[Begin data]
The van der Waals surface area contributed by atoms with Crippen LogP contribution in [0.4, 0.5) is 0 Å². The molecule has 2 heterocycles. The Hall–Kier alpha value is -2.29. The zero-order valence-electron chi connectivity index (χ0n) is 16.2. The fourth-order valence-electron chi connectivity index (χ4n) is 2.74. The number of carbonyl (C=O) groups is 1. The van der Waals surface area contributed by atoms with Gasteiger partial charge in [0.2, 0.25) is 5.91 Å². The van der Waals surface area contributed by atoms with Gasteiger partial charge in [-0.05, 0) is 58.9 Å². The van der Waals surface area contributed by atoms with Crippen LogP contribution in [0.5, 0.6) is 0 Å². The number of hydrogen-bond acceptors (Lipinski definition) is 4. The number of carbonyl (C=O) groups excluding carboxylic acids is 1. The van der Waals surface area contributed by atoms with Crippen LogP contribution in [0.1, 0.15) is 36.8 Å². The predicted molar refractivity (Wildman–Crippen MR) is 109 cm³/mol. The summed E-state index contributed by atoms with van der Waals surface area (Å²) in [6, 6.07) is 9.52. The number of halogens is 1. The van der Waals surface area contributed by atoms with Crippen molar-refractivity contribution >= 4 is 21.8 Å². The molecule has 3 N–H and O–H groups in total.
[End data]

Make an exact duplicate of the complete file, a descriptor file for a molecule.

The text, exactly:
The van der Waals surface area contributed by atoms with Crippen LogP contribution in [0.4, 0.5) is 0 Å². The molecule has 2 heterocycles. The Hall–Kier alpha value is -2.29. The zero-order valence-electron chi connectivity index (χ0n) is 16.2. The fourth-order valence-electron chi connectivity index (χ4n) is 2.74. The number of carbonyl (C=O) groups is 1. The van der Waals surface area contributed by atoms with Gasteiger partial charge in [0.2, 0.25) is 5.91 Å². The van der Waals surface area contributed by atoms with Gasteiger partial charge in [-0.05, 0) is 58.9 Å². The van der Waals surface area contributed by atoms with Crippen LogP contribution in [0.5, 0.6) is 0 Å². The number of hydrogen-bond acceptors (Lipinski definition) is 4. The number of carbonyl (C=O) groups excluding carboxylic acids is 1. The van der Waals surface area contributed by atoms with Crippen LogP contribution in [0.1, 0.15) is 36.8 Å². The predicted molar refractivity (Wildman–Crippen MR) is 109 cm³/mol. The summed E-state index contributed by atoms with van der Waals surface area (Å²) in [6, 6.07) is 9.52. The number of halogens is 1. The van der Waals surface area contributed by atoms with Crippen molar-refractivity contribution >= 4 is 21.8 Å². The molecule has 3 N–H and O–H groups in total.